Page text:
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When Did Your TV Turn into an App?

posted in: Blog, Blog Posts | 0 | November 17, 2015 3:49PM


Just as social media turned everyone into a publisher (of sorts), new streaming platforms allow ordinary people to become their own TV station – for viewing and broadcasting. The current focus of these new platforms is sports, but we expect expansion to other media types in the not-too-distant future.

NBC Sports Live Extra (Apple TV and Roku) and TV Everywhere (iOS, Android, and a variety of web browsers) deliver about 3,000 live streaming events to TVs, laptops, and mobile devices per year. This number includes special events like the Triple Crown and NBC sports programs like “Sunday Night Football.” Sports fans watch the events they want, when they want to watch them, on the device of their choice—in essence, becoming the producer of their own sports channel.

Alison Moore, GM and EVP of TV Everywhere, calls real-time sports programming with a cross-device reach a “crown jewel” in the TV Everywhere initiative.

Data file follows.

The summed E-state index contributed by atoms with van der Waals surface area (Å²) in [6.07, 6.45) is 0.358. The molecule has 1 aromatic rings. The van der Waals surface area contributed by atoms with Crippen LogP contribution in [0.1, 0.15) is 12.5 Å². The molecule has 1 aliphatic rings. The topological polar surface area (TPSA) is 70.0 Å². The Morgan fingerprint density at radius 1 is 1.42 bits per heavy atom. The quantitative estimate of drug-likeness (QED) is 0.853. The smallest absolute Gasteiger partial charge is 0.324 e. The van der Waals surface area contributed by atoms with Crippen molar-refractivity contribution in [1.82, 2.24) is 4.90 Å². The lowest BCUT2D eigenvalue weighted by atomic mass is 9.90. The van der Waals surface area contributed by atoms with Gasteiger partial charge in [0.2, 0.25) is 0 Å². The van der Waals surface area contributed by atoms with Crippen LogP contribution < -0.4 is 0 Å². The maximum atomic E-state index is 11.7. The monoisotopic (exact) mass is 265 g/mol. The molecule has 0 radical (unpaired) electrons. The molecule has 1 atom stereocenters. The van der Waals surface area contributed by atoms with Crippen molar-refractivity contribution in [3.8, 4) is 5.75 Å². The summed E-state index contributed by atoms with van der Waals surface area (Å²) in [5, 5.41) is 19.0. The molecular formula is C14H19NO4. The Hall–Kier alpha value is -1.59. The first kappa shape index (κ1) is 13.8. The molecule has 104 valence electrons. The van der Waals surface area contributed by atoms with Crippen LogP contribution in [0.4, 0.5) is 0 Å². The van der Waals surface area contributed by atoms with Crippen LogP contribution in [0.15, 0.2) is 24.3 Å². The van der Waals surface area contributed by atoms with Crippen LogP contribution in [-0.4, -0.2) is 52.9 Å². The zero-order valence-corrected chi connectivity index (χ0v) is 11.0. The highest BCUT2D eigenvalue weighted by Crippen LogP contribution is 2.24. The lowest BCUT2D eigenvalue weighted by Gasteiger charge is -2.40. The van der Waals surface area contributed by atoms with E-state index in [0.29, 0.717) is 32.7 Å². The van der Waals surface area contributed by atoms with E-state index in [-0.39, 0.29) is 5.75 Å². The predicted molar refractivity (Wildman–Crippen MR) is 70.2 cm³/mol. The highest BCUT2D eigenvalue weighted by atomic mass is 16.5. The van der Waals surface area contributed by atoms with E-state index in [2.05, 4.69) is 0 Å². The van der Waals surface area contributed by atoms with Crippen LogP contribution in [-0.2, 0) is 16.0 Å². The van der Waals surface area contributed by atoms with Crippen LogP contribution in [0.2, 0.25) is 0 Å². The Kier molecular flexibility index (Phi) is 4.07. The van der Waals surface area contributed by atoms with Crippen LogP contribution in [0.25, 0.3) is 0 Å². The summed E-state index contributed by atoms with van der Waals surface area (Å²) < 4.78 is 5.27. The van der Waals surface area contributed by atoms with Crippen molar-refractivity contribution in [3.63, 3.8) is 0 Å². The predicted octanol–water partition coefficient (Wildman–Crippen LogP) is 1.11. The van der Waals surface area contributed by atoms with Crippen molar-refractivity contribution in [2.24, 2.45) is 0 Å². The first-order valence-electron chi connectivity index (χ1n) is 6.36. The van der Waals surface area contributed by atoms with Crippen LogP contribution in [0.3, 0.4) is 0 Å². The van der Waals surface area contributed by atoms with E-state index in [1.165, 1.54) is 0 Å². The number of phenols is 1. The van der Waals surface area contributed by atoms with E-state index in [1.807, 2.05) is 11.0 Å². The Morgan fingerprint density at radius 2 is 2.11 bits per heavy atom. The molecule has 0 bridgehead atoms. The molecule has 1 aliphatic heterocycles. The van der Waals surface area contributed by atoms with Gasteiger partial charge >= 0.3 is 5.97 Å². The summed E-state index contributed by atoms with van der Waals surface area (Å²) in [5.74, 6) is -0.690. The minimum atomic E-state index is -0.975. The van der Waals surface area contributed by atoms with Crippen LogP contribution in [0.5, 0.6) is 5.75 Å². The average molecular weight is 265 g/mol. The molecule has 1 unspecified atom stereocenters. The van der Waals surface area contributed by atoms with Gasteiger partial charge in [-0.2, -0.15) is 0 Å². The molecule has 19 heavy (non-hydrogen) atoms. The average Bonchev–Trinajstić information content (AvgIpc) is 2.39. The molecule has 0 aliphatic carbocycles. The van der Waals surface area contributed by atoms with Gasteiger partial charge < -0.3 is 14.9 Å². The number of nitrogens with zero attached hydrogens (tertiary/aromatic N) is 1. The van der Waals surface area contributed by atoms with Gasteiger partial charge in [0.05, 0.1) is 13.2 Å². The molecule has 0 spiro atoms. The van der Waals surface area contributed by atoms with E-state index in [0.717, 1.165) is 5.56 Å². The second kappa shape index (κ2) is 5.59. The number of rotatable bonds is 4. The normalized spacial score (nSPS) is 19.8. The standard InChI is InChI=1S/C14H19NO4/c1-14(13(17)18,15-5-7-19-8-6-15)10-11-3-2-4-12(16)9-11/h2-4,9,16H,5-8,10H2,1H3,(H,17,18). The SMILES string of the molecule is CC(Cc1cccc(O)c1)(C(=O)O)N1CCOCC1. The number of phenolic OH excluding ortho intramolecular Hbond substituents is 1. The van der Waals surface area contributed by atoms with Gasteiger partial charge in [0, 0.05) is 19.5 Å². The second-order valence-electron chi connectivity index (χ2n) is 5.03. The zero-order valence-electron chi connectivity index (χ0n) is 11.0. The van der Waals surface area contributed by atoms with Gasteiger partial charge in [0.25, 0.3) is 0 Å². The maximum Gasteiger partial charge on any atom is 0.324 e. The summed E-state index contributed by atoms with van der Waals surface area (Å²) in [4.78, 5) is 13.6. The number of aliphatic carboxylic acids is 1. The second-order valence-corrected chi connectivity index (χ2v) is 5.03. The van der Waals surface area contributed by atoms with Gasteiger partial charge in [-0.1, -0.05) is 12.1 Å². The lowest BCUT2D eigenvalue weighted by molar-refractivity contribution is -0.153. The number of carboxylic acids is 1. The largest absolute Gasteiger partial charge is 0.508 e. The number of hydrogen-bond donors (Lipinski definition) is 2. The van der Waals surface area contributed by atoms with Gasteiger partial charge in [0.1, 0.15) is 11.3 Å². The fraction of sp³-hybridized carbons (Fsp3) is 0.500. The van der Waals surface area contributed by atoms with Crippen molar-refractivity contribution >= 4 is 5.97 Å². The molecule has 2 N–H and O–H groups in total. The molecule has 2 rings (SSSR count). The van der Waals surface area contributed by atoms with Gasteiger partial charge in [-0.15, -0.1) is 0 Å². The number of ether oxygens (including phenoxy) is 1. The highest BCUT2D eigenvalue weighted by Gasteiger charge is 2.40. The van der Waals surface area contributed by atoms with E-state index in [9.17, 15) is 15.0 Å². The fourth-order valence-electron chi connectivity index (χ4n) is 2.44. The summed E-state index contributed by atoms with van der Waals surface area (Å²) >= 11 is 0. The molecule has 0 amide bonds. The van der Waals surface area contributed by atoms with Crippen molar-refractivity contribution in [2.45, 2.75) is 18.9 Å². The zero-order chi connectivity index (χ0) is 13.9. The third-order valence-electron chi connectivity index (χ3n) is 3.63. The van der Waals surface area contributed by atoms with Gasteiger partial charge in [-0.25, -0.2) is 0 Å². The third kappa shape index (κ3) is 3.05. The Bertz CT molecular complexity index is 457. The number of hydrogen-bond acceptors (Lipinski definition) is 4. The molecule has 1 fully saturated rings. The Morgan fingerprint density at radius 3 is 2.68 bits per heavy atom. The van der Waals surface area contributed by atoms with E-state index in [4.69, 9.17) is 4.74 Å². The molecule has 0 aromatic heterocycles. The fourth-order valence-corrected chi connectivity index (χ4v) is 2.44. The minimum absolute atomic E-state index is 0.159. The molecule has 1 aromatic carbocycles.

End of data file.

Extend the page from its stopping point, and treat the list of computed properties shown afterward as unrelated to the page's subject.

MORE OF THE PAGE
Rabble.TV takes things a step further, giving users a way to create their own audio broadcasts. Co-founder Ryan Tyrell says many sports fans are tired of national sportscasters. “They spout clichés as they emotionlessly call games that matter to us,” he says. Rabble’s open broadcast platform allows users to hear games broadcast by other fans or produce their own – creating what Tyrell calls an “audio democracy”.

“Rabble allows fans to take charge of their game experience by giving them the ability to create or listen to live broadcasts from fans just as passionate as they are,” says Tyrell.

In a sense, Rabble.TV is a natural extension of what sports fans already do when they use social media to engage during games. It is also the beginning of a new era in which TV has more in common with an app platform than a broadcast medium.

Indeed, the Rabble platform lets users create broadcasts about any TV show or movie, opening up a world of possibilities, especially for passionate fans of shows (think “The Walking Dead”), as well as one-night events like music awards shows and political debates.